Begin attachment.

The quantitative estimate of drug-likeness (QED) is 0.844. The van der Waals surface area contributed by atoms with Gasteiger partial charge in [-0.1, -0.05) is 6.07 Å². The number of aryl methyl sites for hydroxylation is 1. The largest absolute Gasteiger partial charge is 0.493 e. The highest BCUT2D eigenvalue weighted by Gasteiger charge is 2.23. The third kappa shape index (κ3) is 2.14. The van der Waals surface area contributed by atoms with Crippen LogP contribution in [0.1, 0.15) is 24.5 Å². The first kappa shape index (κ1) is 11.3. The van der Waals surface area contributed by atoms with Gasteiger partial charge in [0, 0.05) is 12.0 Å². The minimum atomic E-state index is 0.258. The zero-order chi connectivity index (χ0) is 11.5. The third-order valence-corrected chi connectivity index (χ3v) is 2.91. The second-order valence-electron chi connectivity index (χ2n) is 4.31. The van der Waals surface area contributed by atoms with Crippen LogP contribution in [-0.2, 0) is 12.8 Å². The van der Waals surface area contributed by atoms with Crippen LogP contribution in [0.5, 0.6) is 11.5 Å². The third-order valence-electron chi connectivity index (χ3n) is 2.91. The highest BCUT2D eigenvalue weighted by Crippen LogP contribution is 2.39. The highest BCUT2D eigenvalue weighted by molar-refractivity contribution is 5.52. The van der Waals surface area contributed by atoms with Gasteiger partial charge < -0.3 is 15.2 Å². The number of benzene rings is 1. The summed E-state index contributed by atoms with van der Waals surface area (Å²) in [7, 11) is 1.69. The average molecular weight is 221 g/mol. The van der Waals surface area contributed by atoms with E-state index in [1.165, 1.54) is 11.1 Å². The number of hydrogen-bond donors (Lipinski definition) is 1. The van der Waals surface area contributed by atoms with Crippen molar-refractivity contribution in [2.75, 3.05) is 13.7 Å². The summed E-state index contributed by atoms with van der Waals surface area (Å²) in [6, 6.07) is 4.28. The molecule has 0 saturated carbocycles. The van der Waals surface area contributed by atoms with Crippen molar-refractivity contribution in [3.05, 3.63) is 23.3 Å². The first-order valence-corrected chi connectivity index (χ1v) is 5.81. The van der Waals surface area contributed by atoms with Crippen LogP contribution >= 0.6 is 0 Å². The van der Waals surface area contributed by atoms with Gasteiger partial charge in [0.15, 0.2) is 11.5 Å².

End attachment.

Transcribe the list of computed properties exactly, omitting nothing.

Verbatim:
The quantitative estimate of drug-likeness (QED) is 0.844. The van der Waals surface area contributed by atoms with Gasteiger partial charge in [-0.1, -0.05) is 6.07 Å². The number of aryl methyl sites for hydroxylation is 1. The largest absolute Gasteiger partial charge is 0.493 e. The highest BCUT2D eigenvalue weighted by Gasteiger charge is 2.23. The third kappa shape index (κ3) is 2.14. The van der Waals surface area contributed by atoms with Crippen LogP contribution in [0.1, 0.15) is 24.5 Å². The first kappa shape index (κ1) is 11.3. The van der Waals surface area contributed by atoms with Gasteiger partial charge in [0, 0.05) is 12.0 Å². The minimum atomic E-state index is 0.258. The zero-order chi connectivity index (χ0) is 11.5. The third-order valence-corrected chi connectivity index (χ3v) is 2.91. The second-order valence-electron chi connectivity index (χ2n) is 4.31. The van der Waals surface area contributed by atoms with Crippen LogP contribution in [-0.2, 0) is 12.8 Å². The van der Waals surface area contributed by atoms with Crippen LogP contribution in [0.5, 0.6) is 11.5 Å². The third-order valence-electron chi connectivity index (χ3n) is 2.91. The highest BCUT2D eigenvalue weighted by Crippen LogP contribution is 2.39. The highest BCUT2D eigenvalue weighted by molar-refractivity contribution is 5.52. The van der Waals surface area contributed by atoms with Gasteiger partial charge < -0.3 is 15.2 Å². The number of benzene rings is 1. The summed E-state index contributed by atoms with van der Waals surface area (Å²) in [7, 11) is 1.69. The average molecular weight is 221 g/mol. The van der Waals surface area contributed by atoms with E-state index in [1.165, 1.54) is 11.1 Å². The number of hydrogen-bond donors (Lipinski definition) is 1. The van der Waals surface area contributed by atoms with Crippen molar-refractivity contribution in [2.75, 3.05) is 13.7 Å². The summed E-state index contributed by atoms with van der Waals surface area (Å²) in [6, 6.07) is 4.28. The molecule has 0 saturated carbocycles. The van der Waals surface area contributed by atoms with Crippen molar-refractivity contribution in [3.05, 3.63) is 23.3 Å². The first-order valence-corrected chi connectivity index (χ1v) is 5.81. The van der Waals surface area contributed by atoms with Crippen LogP contribution >= 0.6 is 0 Å². The van der Waals surface area contributed by atoms with Gasteiger partial charge in [0.15, 0.2) is 11.5 Å².